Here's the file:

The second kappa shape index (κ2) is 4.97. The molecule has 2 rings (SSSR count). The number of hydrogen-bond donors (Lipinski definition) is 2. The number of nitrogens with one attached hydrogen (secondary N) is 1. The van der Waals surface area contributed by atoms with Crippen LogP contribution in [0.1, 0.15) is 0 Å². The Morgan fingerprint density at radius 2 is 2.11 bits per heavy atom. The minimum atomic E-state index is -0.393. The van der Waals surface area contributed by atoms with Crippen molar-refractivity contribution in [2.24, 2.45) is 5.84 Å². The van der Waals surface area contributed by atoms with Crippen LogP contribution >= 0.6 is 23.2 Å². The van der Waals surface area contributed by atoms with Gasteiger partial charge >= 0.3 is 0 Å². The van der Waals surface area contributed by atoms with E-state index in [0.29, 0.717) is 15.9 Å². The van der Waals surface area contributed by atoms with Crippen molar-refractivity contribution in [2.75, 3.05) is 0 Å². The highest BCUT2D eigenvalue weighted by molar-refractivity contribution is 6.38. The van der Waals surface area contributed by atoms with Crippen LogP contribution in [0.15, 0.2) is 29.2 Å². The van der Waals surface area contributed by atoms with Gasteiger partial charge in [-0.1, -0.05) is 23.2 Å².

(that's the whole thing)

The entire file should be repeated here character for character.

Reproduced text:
The second kappa shape index (κ2) is 4.97. The molecule has 2 rings (SSSR count). The number of hydrogen-bond donors (Lipinski definition) is 2. The number of nitrogens with one attached hydrogen (secondary N) is 1. The van der Waals surface area contributed by atoms with Crippen LogP contribution in [0.1, 0.15) is 0 Å². The Morgan fingerprint density at radius 2 is 2.11 bits per heavy atom. The minimum atomic E-state index is -0.393. The van der Waals surface area contributed by atoms with Crippen molar-refractivity contribution in [2.24, 2.45) is 5.84 Å². The van der Waals surface area contributed by atoms with Crippen LogP contribution >= 0.6 is 23.2 Å². The van der Waals surface area contributed by atoms with Gasteiger partial charge >= 0.3 is 0 Å². The van der Waals surface area contributed by atoms with E-state index in [0.29, 0.717) is 15.9 Å². The van der Waals surface area contributed by atoms with Crippen molar-refractivity contribution in [2.75, 3.05) is 0 Å². The highest BCUT2D eigenvalue weighted by molar-refractivity contribution is 6.38. The van der Waals surface area contributed by atoms with Crippen LogP contribution in [0.15, 0.2) is 29.2 Å². The van der Waals surface area contributed by atoms with Gasteiger partial charge in [-0.1, -0.05) is 23.2 Å².